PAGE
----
If you are a workplace leader who supports a volunteer program at your business, you already know that by encouraging employees to give back to the community you are:

  • building teamwork
  • motivating employees
  • attracting new hires

In fact, job seekers much prefer companies that have a strong volunteer program. And, a growing number of businesses are rewarding employees who volunteer by giving them extra vacation time and other incentives.

Fortunately, throughout the country there are hundreds of volunteer opportunities where employees can contribute individually, or where leaders can organize teams of employees to volunteer together on a routine and scheduled basis.

You can find organizations in need of volunteers by visiting the website, Volunteer Match, and typing in your zip code. You’ll be presented a list of nearby volunteer opportunities.

And, if you are a leader in the workforce, take note of the 2010 research that VolunteerMatch.org and United Healthcare published.

They found compelling evidence that volunteering not only enhances volunteers’ physical and mental health, but also strengthens relationships between employers and employees.

Some highlights of the findings from the VolunteerMatch.org and United Healthcare research show that:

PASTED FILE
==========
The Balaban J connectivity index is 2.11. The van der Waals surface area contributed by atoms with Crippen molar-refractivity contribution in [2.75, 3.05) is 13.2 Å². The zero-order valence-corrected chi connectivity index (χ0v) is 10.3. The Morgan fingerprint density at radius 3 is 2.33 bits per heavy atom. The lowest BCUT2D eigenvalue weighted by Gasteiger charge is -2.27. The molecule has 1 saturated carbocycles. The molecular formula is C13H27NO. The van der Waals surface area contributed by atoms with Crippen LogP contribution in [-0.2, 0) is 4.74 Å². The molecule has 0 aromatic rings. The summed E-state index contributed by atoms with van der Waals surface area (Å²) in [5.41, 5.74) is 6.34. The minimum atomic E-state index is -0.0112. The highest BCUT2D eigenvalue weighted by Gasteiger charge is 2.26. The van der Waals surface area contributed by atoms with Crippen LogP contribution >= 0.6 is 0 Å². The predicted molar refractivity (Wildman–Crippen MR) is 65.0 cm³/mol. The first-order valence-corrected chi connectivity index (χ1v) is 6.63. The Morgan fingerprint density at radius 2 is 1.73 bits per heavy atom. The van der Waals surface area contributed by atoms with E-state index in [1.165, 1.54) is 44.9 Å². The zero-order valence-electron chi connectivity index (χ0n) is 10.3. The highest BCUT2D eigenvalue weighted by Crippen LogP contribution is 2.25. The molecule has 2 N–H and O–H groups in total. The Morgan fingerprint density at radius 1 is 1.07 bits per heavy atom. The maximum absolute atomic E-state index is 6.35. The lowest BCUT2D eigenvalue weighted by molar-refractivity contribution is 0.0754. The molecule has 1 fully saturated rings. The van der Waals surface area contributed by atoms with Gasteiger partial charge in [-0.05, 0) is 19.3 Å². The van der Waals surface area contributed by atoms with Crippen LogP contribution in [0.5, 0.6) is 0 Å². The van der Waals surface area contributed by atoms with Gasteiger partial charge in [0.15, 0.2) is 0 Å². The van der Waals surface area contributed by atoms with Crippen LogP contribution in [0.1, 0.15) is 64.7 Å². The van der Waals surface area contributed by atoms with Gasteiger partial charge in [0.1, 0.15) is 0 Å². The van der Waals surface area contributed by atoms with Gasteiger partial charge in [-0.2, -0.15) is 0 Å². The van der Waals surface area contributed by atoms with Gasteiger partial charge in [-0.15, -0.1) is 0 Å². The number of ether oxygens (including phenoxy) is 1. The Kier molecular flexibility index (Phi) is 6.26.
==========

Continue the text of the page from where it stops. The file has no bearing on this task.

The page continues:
• 68% of those who volunteer in the past year report that volunteering made them feel physically healthier.
  • 29% of volunteers who suffer from a chronic condition say that volunteering has helped them manage their chronic illness.
  • 89% of volunteers agree that volunteering improved their sense of well-being.
  • 73% of volunteers feel that volunteering lowered their stress levels.
  • 92% of volunteers agree that volunteering enriches their sense of purpose in life.

So, encourage employees to volunteer. Organize groups of employees to volunteer after work or on the weekends. Consider rewarding employees with incentives or extra vacation time in exchange for their volunteer hours.

Honor The Legacy Of Dr. Martin Luther King, Jr. By Volunteering

In General Leadership Skills, Leadership, Leading By Example, Management, Volunteering on January 6, 2011 at 8:08 pm

As the nation honors Dr. Martin Luther King , Jr. on Monday, January 17, volunteer or make the decision to volunteer in your community.  King routinely asked “What are you doing for others,” and January 17th is the ideal day to ask yourself that question.

The federal holiday was first observed 24 years ago and in 1994 Congress designated it as a National Day of Service, inspired by King’s words, “everybody can be great because anybody can serve.”